LONDON (Reuters) - Growth in Britain’s services sector slowed unexpectedly in December, but confidence rose and the economy still looks likely to have recorded its strongest expansion since 2007 last year, a survey showed on Monday.
The monthly services purchasing managers’ index, compiled by data company Markit, fell to a six-month low of 58.8 in December, rather than holding at November’s level of 60.0 as economists polled by Reuters had forecast.
Nonetheless, the figure remains well above the 50 mark that separates growth from contraction, and businesses’ confidence about the future rose to the highest level since March 2010 at 73.5, helped by expanding order books.
“More strong growth looks likely as we move into 2014,” said Markit’s chief economist, Chris Williamson. “It is perhaps inevitable, however, that we may see the rate of growth slow compared with the unusually strong pace seen in recent months.”
Both the manufacturing and construction PMIs fell last week, and Markit said a composite index of the three PMIs dropped to 59.5 in December from 60.4, its lowest level since July.
Britain’s economy grew at an annualised rate of more than 3 percent in the second and third quarters of 2013 - well above its long-term average of just over 2 percent. Williamson said the PMIs pointed to an even faster rate of growth in the final three months of 2013.
When fourth-quarter GDP data is published by the Office of National Statistics on January 28, Markit said it could well show that output for 2013 as a whole grew by 1.9 percent, the fastest growth since the start of the financial crisis in 2007.
That is more than forecast by the Bank of England, the International Monetary Fund or the government’s budget watchdog, and marks a sharp turnaround from the start of last year, when Britain seemed at risk of slipping back into recession.
However, there are doubts about whether this pace of growth can be sustained in 2014. Growth in 2013 was largely driven by households saving less and spending more - a trend which cannot continue indefinitely and which the BoE wants to see replaced by stronger exports and more business investment.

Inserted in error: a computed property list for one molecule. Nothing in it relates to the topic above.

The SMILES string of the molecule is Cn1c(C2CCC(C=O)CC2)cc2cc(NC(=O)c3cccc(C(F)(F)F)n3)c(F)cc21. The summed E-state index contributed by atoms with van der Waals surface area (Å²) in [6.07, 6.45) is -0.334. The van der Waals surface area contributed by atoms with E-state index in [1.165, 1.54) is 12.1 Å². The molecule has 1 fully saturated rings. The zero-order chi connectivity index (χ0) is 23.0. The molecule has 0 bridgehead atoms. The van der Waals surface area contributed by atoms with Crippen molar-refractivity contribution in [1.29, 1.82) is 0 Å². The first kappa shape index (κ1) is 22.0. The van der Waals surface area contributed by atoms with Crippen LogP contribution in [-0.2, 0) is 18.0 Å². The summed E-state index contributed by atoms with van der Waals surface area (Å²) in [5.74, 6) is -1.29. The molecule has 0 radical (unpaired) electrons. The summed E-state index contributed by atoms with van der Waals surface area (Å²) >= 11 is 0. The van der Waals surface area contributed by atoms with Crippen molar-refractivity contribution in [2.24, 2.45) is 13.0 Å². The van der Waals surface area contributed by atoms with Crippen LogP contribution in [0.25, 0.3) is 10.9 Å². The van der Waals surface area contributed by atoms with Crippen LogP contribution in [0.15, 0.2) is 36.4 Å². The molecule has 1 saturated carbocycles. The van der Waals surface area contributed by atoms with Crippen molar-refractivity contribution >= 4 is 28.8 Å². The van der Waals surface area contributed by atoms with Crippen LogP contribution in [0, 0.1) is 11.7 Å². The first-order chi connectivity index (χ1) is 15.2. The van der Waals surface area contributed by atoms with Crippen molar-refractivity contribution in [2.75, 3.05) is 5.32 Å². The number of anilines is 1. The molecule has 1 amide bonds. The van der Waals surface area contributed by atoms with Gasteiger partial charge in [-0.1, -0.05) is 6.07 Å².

Signs so far have not been encouraging. Britain recorded its biggest current account deficit since 1989 in the third quarter of 2013, and BoE figures on Friday showed the biggest fall in lending to businesses since 2011 in November.
However, things may be beginning to change. A survey by accountancy firm Deloitte, published earlier on Monday, showed that 57 percent of finance directors thought it was a good time to take on more risk and invest, and that it would get easier to borrow from banks this year.
In November the BoE announced a revamp of its Funding for Lending Scheme, which offers cheap finance to banks, so that it focuses purely on business lending rather than mortgages.
Lenders are already approving more mortgages than any time since January 2008, and house prices are rising at their fastest rate in more than four years, raising fears that a property bubble could develop.
Markit said the firms it surveyed - which include banks, hotels and transport companies, but not retailers - planned to invest in more capacity, new products and marketing in 2014.
Hiring is also continuing at a rapid pace, meaning that unemployment is likely to move ever closer to the 7 percent threshold at which the Bank of England has said it will start to consider raising interest rates.
However, the central bank has stressed that a rate rise is far from certain when unemployment reaches this level - possibly as early as the end of this year - and the PMI survey showed firms were raising prices by slightly less than before.
Economists polled by Reuters last week did not expect rates to rise until the second half of 2015.